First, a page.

Springfield Received $21 Million BUILD Grant to Create Bicycle, Pedestrian Friendly Corridor Connecting to Transit

The City of Springfield has been awarded a $21 million BUILD grant to create a bicycle and pedestrian-friendly corridor through the heart of the city connecting major neighborhoods and destinations. The Better Utilizing Investments to Leverage Development (BUILD) Grant will be used to reconstruct approximately 3.3 miles of a multi-use bicycle and pedestrian path on Grant Avenue starting in Downtown Springfield and ending at Sunshine Street. The project will include bike lanes, transit connections, a roundabout, two raised intersections, three protected intersections, a grade-separated crossing at Fassnight Creek, bridge enhancement, utility upgrades, fiber connectivity, additional crossing and signal timing improvements, outdoor incubator, and creek daylighting.
Springfield Mayor Ken McClure said, “The City of Springfield is so excited about this transformational news! This grant will help the City take a giant step forward in carrying out the City Council priorities of Economic Vitality and Quality of Place. We are extremely grateful for the superb congressional support, which has made this grant a reality.”
Proposed project elements included a loop that will connect Springfield’s historic downtown (including the city’s heart, Park Central Square), the new $4 million City Utilities Transit Center, and Missouri State University’s IDEA Commons (a cutting-edge research and entrepreneurship center) with a new Outdoor Incubator space that will offer a place for the intermingling of the City’s business and educational resources. Raised intersections will help prioritize pedestrian and bicycle connections to the CU Transit Center and the City’s historic downtown commercial area.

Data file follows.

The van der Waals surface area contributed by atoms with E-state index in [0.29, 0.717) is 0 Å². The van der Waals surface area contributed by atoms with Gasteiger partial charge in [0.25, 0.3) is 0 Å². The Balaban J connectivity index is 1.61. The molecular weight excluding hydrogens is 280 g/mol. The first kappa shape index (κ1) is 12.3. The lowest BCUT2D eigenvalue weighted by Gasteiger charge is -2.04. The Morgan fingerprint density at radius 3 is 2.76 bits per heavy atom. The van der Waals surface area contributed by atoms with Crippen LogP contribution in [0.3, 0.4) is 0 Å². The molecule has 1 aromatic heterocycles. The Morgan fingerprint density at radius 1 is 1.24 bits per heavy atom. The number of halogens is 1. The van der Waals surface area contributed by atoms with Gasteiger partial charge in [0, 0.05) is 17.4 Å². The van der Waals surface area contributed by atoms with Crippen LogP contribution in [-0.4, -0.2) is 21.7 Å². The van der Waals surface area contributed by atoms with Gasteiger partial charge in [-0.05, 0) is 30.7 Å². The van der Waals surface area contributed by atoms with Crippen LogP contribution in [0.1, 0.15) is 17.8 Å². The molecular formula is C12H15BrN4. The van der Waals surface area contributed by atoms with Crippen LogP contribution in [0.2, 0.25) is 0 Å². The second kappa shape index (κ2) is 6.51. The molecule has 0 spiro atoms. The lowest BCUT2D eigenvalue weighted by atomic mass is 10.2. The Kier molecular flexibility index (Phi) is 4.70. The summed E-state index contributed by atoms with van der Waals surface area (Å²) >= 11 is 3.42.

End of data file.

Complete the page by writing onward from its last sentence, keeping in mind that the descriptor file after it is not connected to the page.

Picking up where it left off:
The project’s proposers went on to list benefits of the Grant Avenue Connect Parkway including the increase in the economic competitiveness of the region by increasing access to employment opportunities, helping to revitalize neighborhoods and stimulate development, and by creating and preserving jobs. Currently, Springfield residents spend 26% of their income on transportation or about $8,540 per year on auto ownership alone. A continuous multi-use path that is integrated into the City’s existing transportation network will provide low-cost and reliable access to employment centers (97,170 existing jobs in the project study area), educational facilities (36 K-12 schools and 4 higher education institutions), everyday needs (healthcare, food, and shopping), and the nine City Utility transit routes that traverse the project alignment.  The project will also help encourage local university students to remain in the area and attract other young, skilled workers. A growing body of evidence shows that businesses are locating in downtown districts that are accessible by foot, bike, and transit to meet the needs and demands of a younger workforce whose car-ownership rates have dropped compared to previous generations.